Germ warfare is nothing new. It’s been going on for centuries. Throughout history, invaders have catapulted the bodies of plague victims over city walls. Wells have been poisoned with animal carcasses. The Black Death, which spread the Plague from Asia and wiped out 30% to 60% of Europe’s population in less than a decade, is a devastating example of the effects of a pandemic. We must ask ourselves if the world is due for another one – whether by nature or by design. Or perhaps certain systems of control and authority wish to reduce the surplus population by eradicating the weaker members of society, such as those with compromised immune systems. It is certainly something that has happened before. The medieval witch hysteria in Europe was sparked by the Plague and sections of society were quickly accused and executed.

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A satanic new plague is to released on the world at Dracula’s command! The Satanic Rites of Dracula (1973)

In Asia, where the serpent – often epitomized as the Dragon – is revered, even worshipped, as well as consumed as a sacramental or potency enhancing meal or beverage, there is definitely a different psychology at work than in the Christianized West. Christianity has long demonized the serpent as an emblem of evil. But the consumption of the flesh and blood of a deity is not unknown in the West as anybody who has attended Holy Mass or communion in a church should be aware.

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Black Magic 1975, Horror film from Hong Kong exhibits Chinese sorcery known as Ku.

Evil certainly exists but the concept of “sin” remains a foreign idea in East Asia; there is more a line of thought of  shamefully “missing the mark” or “failing to achieve” rather than the imposed guilt of “sin”. Christianity is a tree that has never taken firm root in Japanese or Chinese soil. And wherever it has taken root, it is invariably only surface deep and rather frail and sickly. In a way the West has infected the East with its religion just as coronavirus is spreading outwards from Asia.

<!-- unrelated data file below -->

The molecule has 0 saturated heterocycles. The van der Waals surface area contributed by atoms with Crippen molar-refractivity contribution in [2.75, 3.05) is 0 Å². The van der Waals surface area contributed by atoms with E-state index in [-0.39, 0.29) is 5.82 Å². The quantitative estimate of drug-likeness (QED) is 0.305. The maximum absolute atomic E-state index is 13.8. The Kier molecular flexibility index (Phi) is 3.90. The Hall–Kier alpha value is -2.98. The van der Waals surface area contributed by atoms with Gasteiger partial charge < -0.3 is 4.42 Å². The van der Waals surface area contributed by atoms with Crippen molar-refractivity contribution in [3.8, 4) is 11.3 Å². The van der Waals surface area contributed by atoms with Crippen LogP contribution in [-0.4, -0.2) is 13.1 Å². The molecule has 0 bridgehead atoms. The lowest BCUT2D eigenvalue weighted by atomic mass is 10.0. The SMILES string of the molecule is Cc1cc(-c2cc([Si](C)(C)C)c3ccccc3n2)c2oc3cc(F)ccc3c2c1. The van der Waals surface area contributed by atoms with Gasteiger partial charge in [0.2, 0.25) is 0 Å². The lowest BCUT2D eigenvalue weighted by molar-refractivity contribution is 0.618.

Whatever the origin of the current coronavirus outbreak, it is certainly linked to human contact with animal virus. Whether this happened by accident or on purpose (for the record we suspect the inevitable corporate greed and stupidity of humankind over the admittedly more intriguing occult means) the scorpion has crawled / the bat has flown / and the serpent has slithered out of the pot! And it is probably already too late to clap the lid back on.

Gu-Poison

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Suspiria Reborn: Revisioning A Vintage Horror Classic

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A witches dance? Hecate Triformis? Goddess Kali? Suspiria (2018) will leave you gasping and sighing.

A Spoiler-free review

By: H.B. Gardner

“We were truly impressed by what we saw.”

Horror remakes have been around since the old days. Dracula, the Phantom of the Opera, Freddy Kruger, The Omen and many others have all been resurrected and redone. But in recent years many filmgoers have understandably balked at the idea of horror film remakes due to the obvious increasing lower artistic quality being sacrificed in favor of quick financial gain by studios which habitually crank out bubblegum films for the masses; films with superficial excitement but no lasting flavor and are disposed of and forgotten in a very short time. It has embittered some genre fans to see their treasured cinematic touchstones smeared as it were by the hand of corporate greed, incompetent acting and shoddy CGI.